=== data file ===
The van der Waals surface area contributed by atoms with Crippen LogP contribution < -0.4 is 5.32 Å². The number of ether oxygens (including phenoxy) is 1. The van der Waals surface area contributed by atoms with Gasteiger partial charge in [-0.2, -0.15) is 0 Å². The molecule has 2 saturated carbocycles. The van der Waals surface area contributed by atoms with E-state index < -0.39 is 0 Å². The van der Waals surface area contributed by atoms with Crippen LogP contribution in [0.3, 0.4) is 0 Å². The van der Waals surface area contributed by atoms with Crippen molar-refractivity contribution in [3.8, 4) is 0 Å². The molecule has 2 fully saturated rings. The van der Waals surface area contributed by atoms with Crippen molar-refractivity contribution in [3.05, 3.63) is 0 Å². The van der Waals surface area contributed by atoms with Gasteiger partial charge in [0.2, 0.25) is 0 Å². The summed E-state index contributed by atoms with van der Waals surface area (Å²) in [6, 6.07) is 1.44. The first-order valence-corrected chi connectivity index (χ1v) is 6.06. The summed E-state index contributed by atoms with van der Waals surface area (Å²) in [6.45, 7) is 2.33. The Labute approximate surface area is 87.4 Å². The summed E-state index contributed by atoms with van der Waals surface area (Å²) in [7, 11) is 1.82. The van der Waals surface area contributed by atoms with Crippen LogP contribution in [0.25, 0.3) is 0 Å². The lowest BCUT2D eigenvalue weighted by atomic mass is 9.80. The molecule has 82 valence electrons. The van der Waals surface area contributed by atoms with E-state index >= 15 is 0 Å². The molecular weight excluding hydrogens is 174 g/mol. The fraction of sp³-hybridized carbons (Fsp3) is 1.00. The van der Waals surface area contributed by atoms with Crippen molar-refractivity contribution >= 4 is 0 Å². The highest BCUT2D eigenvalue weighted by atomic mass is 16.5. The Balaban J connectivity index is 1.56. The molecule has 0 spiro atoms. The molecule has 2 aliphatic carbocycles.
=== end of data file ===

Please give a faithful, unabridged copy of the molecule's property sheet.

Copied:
The van der Waals surface area contributed by atoms with Crippen LogP contribution < -0.4 is 5.32 Å². The number of ether oxygens (including phenoxy) is 1. The van der Waals surface area contributed by atoms with Gasteiger partial charge in [-0.2, -0.15) is 0 Å². The molecule has 2 saturated carbocycles. The van der Waals surface area contributed by atoms with E-state index < -0.39 is 0 Å². The van der Waals surface area contributed by atoms with Crippen LogP contribution in [0.3, 0.4) is 0 Å². The van der Waals surface area contributed by atoms with Crippen molar-refractivity contribution in [3.8, 4) is 0 Å². The molecule has 2 fully saturated rings. The van der Waals surface area contributed by atoms with Crippen molar-refractivity contribution in [3.05, 3.63) is 0 Å². The van der Waals surface area contributed by atoms with Gasteiger partial charge in [0.2, 0.25) is 0 Å². The summed E-state index contributed by atoms with van der Waals surface area (Å²) in [6, 6.07) is 1.44. The first-order valence-corrected chi connectivity index (χ1v) is 6.06. The summed E-state index contributed by atoms with van der Waals surface area (Å²) in [6.45, 7) is 2.33. The Labute approximate surface area is 87.4 Å². The summed E-state index contributed by atoms with van der Waals surface area (Å²) in [7, 11) is 1.82. The van der Waals surface area contributed by atoms with Crippen LogP contribution in [0.25, 0.3) is 0 Å². The lowest BCUT2D eigenvalue weighted by atomic mass is 9.80. The molecule has 82 valence electrons. The van der Waals surface area contributed by atoms with E-state index >= 15 is 0 Å². The molecular weight excluding hydrogens is 174 g/mol. The fraction of sp³-hybridized carbons (Fsp3) is 1.00. The van der Waals surface area contributed by atoms with Crippen molar-refractivity contribution >= 4 is 0 Å². The highest BCUT2D eigenvalue weighted by atomic mass is 16.5. The Balaban J connectivity index is 1.56. The molecule has 0 spiro atoms. The molecule has 2 aliphatic carbocycles.